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Re: What are the Benefits of Theism?

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tillingborn wrote: Sat Jan 30, 2021 6:24 pm All of those beliefs can be sincerely believed, but given that there is no conclusive argument or evidence for any of them, the choice that people make cannot ultimately be rational.
Well, what do you mean by "conclusivity"?

Give me an issue in which, according to you, we DO have "conclusive" knowledge.
Immanuel Can wrote: Sat Jan 30, 2021 5:01 pmBut you didn't answer my question: Are you an aesthete? Would you die for something that was merely "beautiful" but you had no reason to think was true?

But if you would not, how can you imagine anybody else would? :shock:
No, I didn't respond to that because what I would do has no bearing on what other people do.
It will, if you regard yourself as a member of homo sapiens. If you do, then you must at least admit the possibility that there are other people who may have motives somewhat similar to yours. Any other assumption would seem rather imperious, no?

So why would you think that other people respond only to the aesthetic, and you alone respond to the rational? :shock:
Immanuel Can wrote: Sat Jan 30, 2021 5:01 pm
None of the arguments for the existence of God are conclusive.
None of the arguments for gravity or the roundness of the Earth are "conclusive." They can all be denied. There still remains a "Flat Earth Society," as stupid as that is. And scientists themselves can't even really explain what "gravity" is, though every last one of them believes in it. They fall back on terms like "universal force," or talk about how it's measured, like "rate of falling," but can't say what, exactly, the thing itself is.
I think scientists are more concerned with what happens, rather than why. Measuring is what they do.[/quote]
Measuring is merely instrumental.

But you see the point. If science is a kind of "nothing-but-conclusively-proven-stuff" deal, then how can a scientist believe in the existence of something he can't even identify? Yet the all do believe in gravity.
Cynicism is an ugly word, don't you think? What do you know about my beliefs?
Well, are you not cynical about the existence of God? You seem to me to be. But if you actually think otherwise, please free me of my illusions about that.
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Re: What are the Benefits of Theism?

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Immanuel Can wrote: Sat Jan 30, 2021 7:56 pmGive me an issue in which, according to you, we DO have "conclusive" knowledge.
As you say:
Immanuel Can wrote: Sat Jan 30, 2021 5:01 pmNo human knowledge is "conclusive." It's all probabilistic. That's basic epistemology, actually.
Immanuel Can wrote: Sat Jan 30, 2021 7:56 pmSo why would you think that other people respond only to the aesthetic, and you alone respond to the rational? :shock:
I don't think that. If you check back you will not find me saying so.
Immanuel Can wrote: Sat Jan 30, 2021 7:56 pmIf science is a kind of "nothing-but-conclusively-proven-stuff" deal, then how can a scientist believe in the existence of something he can't even identify? Yet the all do believe in gravity.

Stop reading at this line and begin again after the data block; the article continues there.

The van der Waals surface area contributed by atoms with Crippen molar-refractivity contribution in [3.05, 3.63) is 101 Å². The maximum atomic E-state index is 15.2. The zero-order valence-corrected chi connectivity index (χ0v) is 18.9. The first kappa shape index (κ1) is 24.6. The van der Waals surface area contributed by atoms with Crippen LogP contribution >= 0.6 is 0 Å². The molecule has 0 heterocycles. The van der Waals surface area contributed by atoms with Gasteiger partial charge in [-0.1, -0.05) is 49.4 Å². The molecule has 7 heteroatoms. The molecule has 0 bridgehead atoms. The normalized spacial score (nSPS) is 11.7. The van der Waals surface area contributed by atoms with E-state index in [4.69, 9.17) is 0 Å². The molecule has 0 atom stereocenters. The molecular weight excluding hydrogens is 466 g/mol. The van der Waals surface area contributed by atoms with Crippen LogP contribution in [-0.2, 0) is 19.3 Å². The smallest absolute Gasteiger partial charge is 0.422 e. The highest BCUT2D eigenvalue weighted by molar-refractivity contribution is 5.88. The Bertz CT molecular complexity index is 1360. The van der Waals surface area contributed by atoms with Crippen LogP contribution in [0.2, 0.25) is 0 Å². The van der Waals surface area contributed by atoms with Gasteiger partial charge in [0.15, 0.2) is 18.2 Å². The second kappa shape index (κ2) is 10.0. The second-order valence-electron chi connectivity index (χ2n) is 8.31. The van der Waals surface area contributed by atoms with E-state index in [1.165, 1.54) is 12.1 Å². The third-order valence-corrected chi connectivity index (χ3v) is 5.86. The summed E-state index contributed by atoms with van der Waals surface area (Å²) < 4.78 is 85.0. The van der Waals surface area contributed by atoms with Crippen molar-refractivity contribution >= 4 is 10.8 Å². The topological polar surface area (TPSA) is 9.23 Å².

So do you. Gravity is simply the name for whatever makes heavy objects fall. We all believe in gravity because we see it every day.
Immanuel Can wrote: Sat Jan 30, 2021 7:56 pmWell, are you not cynical about the existence of God? You seem to me to be. But if you actually think otherwise, please free me of my illusions about that.
I am not cynical about the existence of God.
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Re: What are the Benefits of Theism?

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tillingborn wrote: Sat Jan 30, 2021 12:42 am
Immanuel Can wrote: Fri Jan 29, 2021 10:33 pmEvery belief has its benefits. But these are merely pragmatic incentives for adhering to received belief systems whether or not the systems are true. But the only real reason to believe something is because it's true. The rest is just...well...benefits. :shock:
One of the key maxims of philosophy is that 'the unexamined life is not worth living'. The point is precisely not to adhere to received belief systems, but to challenge them. If a belief system holds up to scrutiny, well and good, but most people pragmatically adopt the general philosophy of the crowd they happen to belong to. There are thousands of successful belief systems, insofar as they are conducive to human well-being, many of which claim to be the truth. People who make a choice do so for aesthetic reasons, truth has little to do with it.
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Immanuel Can
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Re: What are the Benefits of Theism?

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tillingborn wrote: Sat Jan 30, 2021 8:29 pm
Immanuel Can wrote: Sat Jan 30, 2021 7:56 pmGive me an issue in which, according to you, we DO have "conclusive" knowledge.
As you say:
Immanuel Can wrote: Sat Jan 30, 2021 5:01 pmNo human knowledge is "conclusive." It's all probabilistic. That's basic epistemology, actually.
Okay, so if that's your answer, how can you fault people who believe in God for believing in something for which, as you claim, not "conclusive" evidence has been found? All knowledge is probabilistic.

And if the evidence for it is good, then Theists have good reason to believe in God.